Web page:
February 4, 1969 |
Trail, BC, CAN
|Height||6 ft 0 in (183 cm)|
|Weight||186 lb (84 kg; 13 st 4 lb)|
|Played for||Detroit Red Wings
St. Louis Blues
|NHL Draft||116th overall, 1989
Detroit Red Wings
Dallas James Drake (born February 4, 1969) is a retired Canadian professional ice hockey winger in the National Hockey League who last played for the Detroit Red Wings. Previously, Drake played for the Winnipeg Jets/Phoenix Coyotes, and St. Louis Blues. Drake played his college hockey at Northern Michigan University.
Dallas Drake was drafted by the Detroit Red Wings in the 1989 NHL Entry Draft in the 6th round, 116th overall. During his junior year at Northern Michigan, he was a key factor in the team winning the 1991 NCAA Men's Ice Hockey Championship. In the final game, NMU teammate Darryl Plandowski scored the winning goal as the Wildcats defeated Boston University 8–7 in triple overtime.
Following a stellar four-year college career, Drake made the Red Wings roster out of training camp without playing in the minor leagues. He enjoyed a fine rookie season in 1992–93, posting 44 points on 18 goals and 26 assists. The following season he was part of a trade that saw him shipped to the Winnipeg Jets along with goaltender Tim Cheveldae. The Red Wings received goaltender Bob Essensa and defenceman Sergei Bautin in return. The trade was generally a wash for the Wings, as Essensa appeared in only 13 games and was not a factor in the playoffs. Drake went on to have a successful role on the checking lines and penalty kill units of the Winnipeg/Phoenix Coyotes organization.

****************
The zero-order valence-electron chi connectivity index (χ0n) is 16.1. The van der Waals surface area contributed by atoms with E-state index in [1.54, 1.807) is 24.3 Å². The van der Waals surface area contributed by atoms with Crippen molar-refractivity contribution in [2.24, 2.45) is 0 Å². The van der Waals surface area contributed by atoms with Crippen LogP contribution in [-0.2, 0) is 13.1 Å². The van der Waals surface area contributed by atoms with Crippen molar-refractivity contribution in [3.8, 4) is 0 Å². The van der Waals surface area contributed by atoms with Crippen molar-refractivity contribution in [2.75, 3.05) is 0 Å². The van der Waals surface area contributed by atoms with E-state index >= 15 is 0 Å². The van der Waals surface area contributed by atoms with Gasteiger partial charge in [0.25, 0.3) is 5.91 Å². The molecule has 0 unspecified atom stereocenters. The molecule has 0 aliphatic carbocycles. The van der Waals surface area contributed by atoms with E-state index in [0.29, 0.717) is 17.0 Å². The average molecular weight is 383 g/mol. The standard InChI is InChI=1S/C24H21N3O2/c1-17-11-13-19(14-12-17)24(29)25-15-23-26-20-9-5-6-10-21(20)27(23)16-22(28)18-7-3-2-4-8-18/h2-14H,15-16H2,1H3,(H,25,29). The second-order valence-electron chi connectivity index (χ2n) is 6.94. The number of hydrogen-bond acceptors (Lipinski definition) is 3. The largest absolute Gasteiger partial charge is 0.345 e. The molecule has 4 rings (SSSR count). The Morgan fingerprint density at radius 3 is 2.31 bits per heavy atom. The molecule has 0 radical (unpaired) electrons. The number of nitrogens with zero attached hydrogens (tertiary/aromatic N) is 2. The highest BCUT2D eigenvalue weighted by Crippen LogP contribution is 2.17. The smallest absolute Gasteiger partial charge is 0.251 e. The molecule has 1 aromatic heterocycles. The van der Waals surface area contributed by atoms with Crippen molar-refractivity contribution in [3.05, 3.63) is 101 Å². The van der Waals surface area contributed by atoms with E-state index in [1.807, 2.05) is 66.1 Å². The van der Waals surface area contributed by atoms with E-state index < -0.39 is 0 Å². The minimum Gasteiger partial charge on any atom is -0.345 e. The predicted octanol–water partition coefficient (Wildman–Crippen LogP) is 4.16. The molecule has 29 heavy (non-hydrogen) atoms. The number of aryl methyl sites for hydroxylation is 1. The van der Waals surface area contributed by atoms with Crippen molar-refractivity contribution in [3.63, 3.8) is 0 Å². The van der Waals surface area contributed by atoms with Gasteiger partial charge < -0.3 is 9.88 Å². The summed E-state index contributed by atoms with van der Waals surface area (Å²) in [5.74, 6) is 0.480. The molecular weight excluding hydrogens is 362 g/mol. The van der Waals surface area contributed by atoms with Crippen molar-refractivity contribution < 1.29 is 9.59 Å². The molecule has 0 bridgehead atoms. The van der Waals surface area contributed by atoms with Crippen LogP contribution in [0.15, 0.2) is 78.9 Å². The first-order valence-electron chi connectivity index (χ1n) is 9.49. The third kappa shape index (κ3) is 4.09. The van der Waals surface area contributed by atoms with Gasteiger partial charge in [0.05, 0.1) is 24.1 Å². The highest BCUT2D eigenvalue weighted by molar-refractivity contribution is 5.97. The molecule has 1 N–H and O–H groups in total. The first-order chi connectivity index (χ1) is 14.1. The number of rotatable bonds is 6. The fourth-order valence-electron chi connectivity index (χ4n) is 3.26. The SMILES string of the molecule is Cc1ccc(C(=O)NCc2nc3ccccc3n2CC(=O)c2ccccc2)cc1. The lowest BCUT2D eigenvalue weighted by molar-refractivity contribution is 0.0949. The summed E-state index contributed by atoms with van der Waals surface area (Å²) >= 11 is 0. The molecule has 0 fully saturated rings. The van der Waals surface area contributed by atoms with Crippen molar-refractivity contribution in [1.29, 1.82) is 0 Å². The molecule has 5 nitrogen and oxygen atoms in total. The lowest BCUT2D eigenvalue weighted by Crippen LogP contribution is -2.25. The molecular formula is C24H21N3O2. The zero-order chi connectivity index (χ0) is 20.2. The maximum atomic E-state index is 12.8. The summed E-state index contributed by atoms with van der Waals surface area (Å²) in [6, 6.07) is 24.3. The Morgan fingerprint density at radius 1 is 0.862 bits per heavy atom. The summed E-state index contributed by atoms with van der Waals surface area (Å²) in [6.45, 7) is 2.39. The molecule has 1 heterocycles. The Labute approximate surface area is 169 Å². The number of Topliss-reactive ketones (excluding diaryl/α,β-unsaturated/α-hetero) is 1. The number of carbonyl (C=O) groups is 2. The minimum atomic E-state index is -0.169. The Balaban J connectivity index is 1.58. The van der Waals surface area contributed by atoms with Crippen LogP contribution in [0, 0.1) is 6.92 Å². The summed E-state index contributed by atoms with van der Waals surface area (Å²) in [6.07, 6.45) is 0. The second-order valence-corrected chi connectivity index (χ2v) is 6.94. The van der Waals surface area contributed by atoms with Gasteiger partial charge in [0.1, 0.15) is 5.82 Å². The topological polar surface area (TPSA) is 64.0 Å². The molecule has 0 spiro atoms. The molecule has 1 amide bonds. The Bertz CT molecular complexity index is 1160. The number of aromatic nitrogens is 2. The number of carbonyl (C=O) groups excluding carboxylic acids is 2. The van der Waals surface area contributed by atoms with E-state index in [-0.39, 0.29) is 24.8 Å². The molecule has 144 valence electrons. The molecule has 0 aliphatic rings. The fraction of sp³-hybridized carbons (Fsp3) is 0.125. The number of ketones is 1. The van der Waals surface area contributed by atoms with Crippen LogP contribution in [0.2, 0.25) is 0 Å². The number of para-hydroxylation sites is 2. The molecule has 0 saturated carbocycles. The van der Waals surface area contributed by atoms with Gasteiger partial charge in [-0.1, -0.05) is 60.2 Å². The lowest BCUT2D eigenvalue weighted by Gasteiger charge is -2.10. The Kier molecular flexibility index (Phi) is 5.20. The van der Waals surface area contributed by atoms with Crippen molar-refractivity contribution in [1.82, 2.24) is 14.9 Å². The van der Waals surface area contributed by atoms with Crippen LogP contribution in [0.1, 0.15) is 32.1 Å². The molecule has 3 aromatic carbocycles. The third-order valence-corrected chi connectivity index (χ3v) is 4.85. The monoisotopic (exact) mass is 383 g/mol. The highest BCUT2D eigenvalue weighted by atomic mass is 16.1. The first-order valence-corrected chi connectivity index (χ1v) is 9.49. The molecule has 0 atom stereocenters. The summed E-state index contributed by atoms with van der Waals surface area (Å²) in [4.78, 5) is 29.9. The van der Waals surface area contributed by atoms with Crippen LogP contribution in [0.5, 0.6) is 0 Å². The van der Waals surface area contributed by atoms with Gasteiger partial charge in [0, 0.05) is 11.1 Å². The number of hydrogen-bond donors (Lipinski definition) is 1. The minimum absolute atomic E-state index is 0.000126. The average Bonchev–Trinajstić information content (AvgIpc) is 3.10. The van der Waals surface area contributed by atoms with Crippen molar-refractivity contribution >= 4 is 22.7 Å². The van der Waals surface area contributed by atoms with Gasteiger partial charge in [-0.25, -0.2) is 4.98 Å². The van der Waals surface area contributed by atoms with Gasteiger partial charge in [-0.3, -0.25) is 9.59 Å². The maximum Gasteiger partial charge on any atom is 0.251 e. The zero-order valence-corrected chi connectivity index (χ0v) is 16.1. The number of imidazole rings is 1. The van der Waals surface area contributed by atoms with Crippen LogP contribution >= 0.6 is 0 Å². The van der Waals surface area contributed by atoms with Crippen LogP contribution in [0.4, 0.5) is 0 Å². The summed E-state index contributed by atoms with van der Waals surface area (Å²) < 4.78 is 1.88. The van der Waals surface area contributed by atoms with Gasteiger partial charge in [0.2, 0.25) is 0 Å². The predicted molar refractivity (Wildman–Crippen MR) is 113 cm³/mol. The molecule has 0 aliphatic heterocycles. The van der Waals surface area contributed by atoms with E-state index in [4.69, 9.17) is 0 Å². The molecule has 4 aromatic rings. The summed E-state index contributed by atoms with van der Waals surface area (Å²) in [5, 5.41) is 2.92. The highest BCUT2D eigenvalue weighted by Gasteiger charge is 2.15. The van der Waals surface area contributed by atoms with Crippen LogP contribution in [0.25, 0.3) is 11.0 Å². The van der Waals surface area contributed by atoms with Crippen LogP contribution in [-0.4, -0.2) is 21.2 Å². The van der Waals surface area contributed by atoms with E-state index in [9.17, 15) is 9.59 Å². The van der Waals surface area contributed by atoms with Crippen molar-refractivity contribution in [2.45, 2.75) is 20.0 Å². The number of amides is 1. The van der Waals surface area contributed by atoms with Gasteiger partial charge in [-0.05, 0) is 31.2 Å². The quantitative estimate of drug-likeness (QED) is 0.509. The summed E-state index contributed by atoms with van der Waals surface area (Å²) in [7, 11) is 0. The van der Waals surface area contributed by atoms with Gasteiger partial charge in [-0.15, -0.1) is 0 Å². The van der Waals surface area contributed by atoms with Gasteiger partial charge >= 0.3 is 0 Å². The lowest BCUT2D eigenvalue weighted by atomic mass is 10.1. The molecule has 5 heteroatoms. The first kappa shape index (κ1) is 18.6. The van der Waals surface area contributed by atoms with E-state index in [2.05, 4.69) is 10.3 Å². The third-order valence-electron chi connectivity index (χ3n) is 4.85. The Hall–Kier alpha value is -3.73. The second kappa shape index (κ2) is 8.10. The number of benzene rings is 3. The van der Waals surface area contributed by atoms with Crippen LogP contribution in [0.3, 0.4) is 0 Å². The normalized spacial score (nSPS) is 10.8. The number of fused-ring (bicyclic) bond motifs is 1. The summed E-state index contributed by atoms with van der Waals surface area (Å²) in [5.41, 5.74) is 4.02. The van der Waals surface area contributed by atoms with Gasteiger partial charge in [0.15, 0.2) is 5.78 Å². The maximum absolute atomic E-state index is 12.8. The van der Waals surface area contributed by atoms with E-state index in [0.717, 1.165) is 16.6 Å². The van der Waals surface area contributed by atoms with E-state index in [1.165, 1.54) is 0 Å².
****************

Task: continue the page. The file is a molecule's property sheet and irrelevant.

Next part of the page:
While on the Phoenix Coyotes, the Phoenix-area band, Stone Bogart, wrote and recorded the song "Dallas Drake," depicting many great moments by the player and clipping various radio broadcasts. The song was used on ESPN and ABC broadcasts of NHL games for the few years following the song's release.